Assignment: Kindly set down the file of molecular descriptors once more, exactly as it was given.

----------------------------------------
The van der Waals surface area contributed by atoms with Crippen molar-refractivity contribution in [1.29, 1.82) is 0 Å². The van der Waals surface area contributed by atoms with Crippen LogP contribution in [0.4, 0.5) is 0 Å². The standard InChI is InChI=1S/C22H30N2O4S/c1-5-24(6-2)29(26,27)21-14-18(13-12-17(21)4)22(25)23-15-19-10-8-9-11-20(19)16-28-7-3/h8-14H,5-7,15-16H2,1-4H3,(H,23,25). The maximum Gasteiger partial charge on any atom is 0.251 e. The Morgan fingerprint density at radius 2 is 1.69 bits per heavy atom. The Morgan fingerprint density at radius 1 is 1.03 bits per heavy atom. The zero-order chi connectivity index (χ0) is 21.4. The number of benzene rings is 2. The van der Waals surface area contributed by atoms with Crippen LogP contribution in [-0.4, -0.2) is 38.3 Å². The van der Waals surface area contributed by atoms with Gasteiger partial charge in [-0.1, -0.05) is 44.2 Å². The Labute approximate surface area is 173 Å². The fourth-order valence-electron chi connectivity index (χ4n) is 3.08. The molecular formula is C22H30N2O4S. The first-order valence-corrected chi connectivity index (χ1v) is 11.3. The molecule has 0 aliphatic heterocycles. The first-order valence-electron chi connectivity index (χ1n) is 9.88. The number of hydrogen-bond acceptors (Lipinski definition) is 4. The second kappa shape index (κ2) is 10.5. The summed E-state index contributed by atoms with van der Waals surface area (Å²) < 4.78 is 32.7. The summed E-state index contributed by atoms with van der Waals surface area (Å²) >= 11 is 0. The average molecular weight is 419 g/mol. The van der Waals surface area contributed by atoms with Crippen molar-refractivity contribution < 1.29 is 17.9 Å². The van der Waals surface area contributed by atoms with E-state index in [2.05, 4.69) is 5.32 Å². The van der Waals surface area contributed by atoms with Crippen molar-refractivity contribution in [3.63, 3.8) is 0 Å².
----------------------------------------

The van der Waals surface area contributed by atoms with Crippen molar-refractivity contribution in [1.29, 1.82) is 0 Å². The van der Waals surface area contributed by atoms with Crippen LogP contribution in [0.4, 0.5) is 0 Å². The standard InChI is InChI=1S/C22H30N2O4S/c1-5-24(6-2)29(26,27)21-14-18(13-12-17(21)4)22(25)23-15-19-10-8-9-11-20(19)16-28-7-3/h8-14H,5-7,15-16H2,1-4H3,(H,23,25). The maximum Gasteiger partial charge on any atom is 0.251 e. The Morgan fingerprint density at radius 2 is 1.69 bits per heavy atom. The Morgan fingerprint density at radius 1 is 1.03 bits per heavy atom. The zero-order chi connectivity index (χ0) is 21.4. The number of benzene rings is 2. The van der Waals surface area contributed by atoms with Crippen LogP contribution in [-0.4, -0.2) is 38.3 Å². The van der Waals surface area contributed by atoms with Gasteiger partial charge in [-0.1, -0.05) is 44.2 Å². The Labute approximate surface area is 173 Å². The fourth-order valence-electron chi connectivity index (χ4n) is 3.08. The molecular formula is C22H30N2O4S. The first-order valence-corrected chi connectivity index (χ1v) is 11.3. The molecule has 0 aliphatic heterocycles. The first-order valence-electron chi connectivity index (χ1n) is 9.88. The number of hydrogen-bond acceptors (Lipinski definition) is 4. The second kappa shape index (κ2) is 10.5. The summed E-state index contributed by atoms with van der Waals surface area (Å²) < 4.78 is 32.7. The summed E-state index contributed by atoms with van der Waals surface area (Å²) >= 11 is 0. The average molecular weight is 419 g/mol. The van der Waals surface area contributed by atoms with Crippen molar-refractivity contribution < 1.29 is 17.9 Å². The van der Waals surface area contributed by atoms with E-state index in [2.05, 4.69) is 5.32 Å². The van der Waals surface area contributed by atoms with Crippen molar-refractivity contribution in [3.63, 3.8) is 0 Å².